A quick side note on Screed: just because he can guarantee a crit icon doesn't mean he can guarantee a crit happening. Your opponent has possible opportunities during the Spend Defense tokens step to remove crit dice (example: the Admonition title, Captain Bruson), reroll crit dice (example: evade tokens at close and medium range, Lando), or use a Damage Control Officer to tell you that you don't get to choose any crits to resolve even if the crit icons do stick around. Be aware of these counters and do what you can to overload or circumvent them.

Screed is looking for anything that can host punishing crit upgrades, and the Empire has a number of good options.

Raiders are the cheapest option for delivering crits, and you get your choice of Raider-Is for ordnance and Raider-IIs for ion cannons. Typically Raider-Is aren't a great choice for black crit upgrades due to not having quite enough dice for the upgrades to trigger reliably, but Screed doesn't care. Even a Raider-I side arc has barely enough dice to get black crit upgrades to fire (black+blue), allowing you to double-arc and fire off your black crit upgrade first from the side arc and then come in with the much stronger front arc second after your target has been softened up by the critical effect. Raider-IIs can already fairly reliably deliver blue crits but Screed lets you leave the weapon team at home to save some points, which is welcome. With a con fire dial, you can also trigger blue crits from medium or long (on Disposable Capacitors activation) range out of your side arc and then hammer in with the front arc similarly to how the Raider-I does it at close range. It's rude to roll in one blue, add another blue, and then squish them together into a blue crit to trigger HIEs on your first attack (for a total of 1+3=4 damage) and then bring your front arc in after that for another 3 blue.

Gladiators are the classic Screed ship, especially Demolisher. I'd go so far as to state every Screed fleet should have Demolisher in it due to how well it synergizes with Screed for delivering black crits. With the generous black dice out the side arcs and ability to attack once after moving, it's very easy to consistently deliver a black crit upgrade nearly every round beginning on round 2. Depending on how you build your fleet, Demolisher can be the tricked-out star player or you can run it a bit less upgraded as a serious but secondary threat, but you need a very good reason to not bring Demolisher with Screed.

Kuat ISDs and VSD-Is. These two ships are heavier combatants and have the ordnance slot in common. The Kuat is easily the more "deluxe" version of the two and I'm assuming that the VSD-I in question has the Harrow title with Engine Techs to give it the speed it needs to actually deliver the goods. Either way, both have front arcs that, with Ordnance Experts (and/or Leading Shots for the Kuat), have a pretty good shot at delivering a black crit normally but a side arc that is otherwise iffy. Screed helps there and helps improve their overall damage even if that's not necessary.

ISD-IIs and VSD-IIs. These are similar to the preceding entry, only focusing on their ion cannon upgrade slot. Screed makes equipping a blue crit upgrade instead of Leading Shots more palatable, as you can depend on triggering that crit at least the once per activation and even if your red dice don't behave very well you can always throw away a blank red die to flip another die to a crit side, so Leading Shots' loss isn't felt as keenly as it would be normally. The ISD-II has the advantage of being the better all-around ship, but the VSD-II is cheaper and can equip Disposable Capacitors so your mileage may vary. Both of them can pull off the Quad Battery Turrets trick of adding a blue die at long range and then using Screed to turn it into a crit, triggering their blue crit upgrade from downtown.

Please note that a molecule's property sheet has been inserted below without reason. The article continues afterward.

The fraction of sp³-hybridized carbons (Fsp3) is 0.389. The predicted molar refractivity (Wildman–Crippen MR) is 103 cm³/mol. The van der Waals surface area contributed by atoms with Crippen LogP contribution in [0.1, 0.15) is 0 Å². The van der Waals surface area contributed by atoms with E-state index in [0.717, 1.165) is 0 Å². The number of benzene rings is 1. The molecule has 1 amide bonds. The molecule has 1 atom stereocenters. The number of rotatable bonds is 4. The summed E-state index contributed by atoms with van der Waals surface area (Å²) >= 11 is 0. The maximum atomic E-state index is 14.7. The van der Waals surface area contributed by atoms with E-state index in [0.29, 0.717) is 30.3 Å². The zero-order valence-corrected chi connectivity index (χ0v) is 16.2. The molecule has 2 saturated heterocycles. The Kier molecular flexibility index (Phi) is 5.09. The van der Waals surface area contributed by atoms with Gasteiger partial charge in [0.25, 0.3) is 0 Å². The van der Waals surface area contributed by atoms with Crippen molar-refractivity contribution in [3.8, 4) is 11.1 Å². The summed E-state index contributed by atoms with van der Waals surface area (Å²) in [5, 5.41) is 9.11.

Onagers. Onagers love getting cheap dice-fixing and they want to trigger their superweapon crit. This is especially true if they're bringing the Superheavy Composite Beam Turbolasers, as you'll either want to get the guaranteed red crit to trigger it or add more crits to further twist the knife. Screed helps a lot here and he loves having access to a cheaper source of long-ranged harassment to help his bread and butter small ships.

Interdictors. The Interdictor is similar to the VSD-II in that it's looking to use its ion cannon blue crit (usually HIEs) as consistently as possible and can equip Disposable Capacitors. Otherwise, it's got some upsides and downsides compared to the VSD-II option. The upsides are it doesn't really lose out on anything by not taking Leading Shots, which it didn't want anyways. It can bring Targeting Scrambler, which is a godsend for friendly nearby black crit ships that get into trouble at close range, as well as other experimental retrofits to give your typical brute force Screed fleet some sneaky tech options. The downsides are Interdictors are expensive once you layer on all the upgrades they want and their base damage output without critical upgrades is poor. They'll be relying on other ships to really drive home the damage rather than doing much themselves, especially with Heavy Ion Emplacements, which is great early on but poor once shields on nearby enemy ships are drained.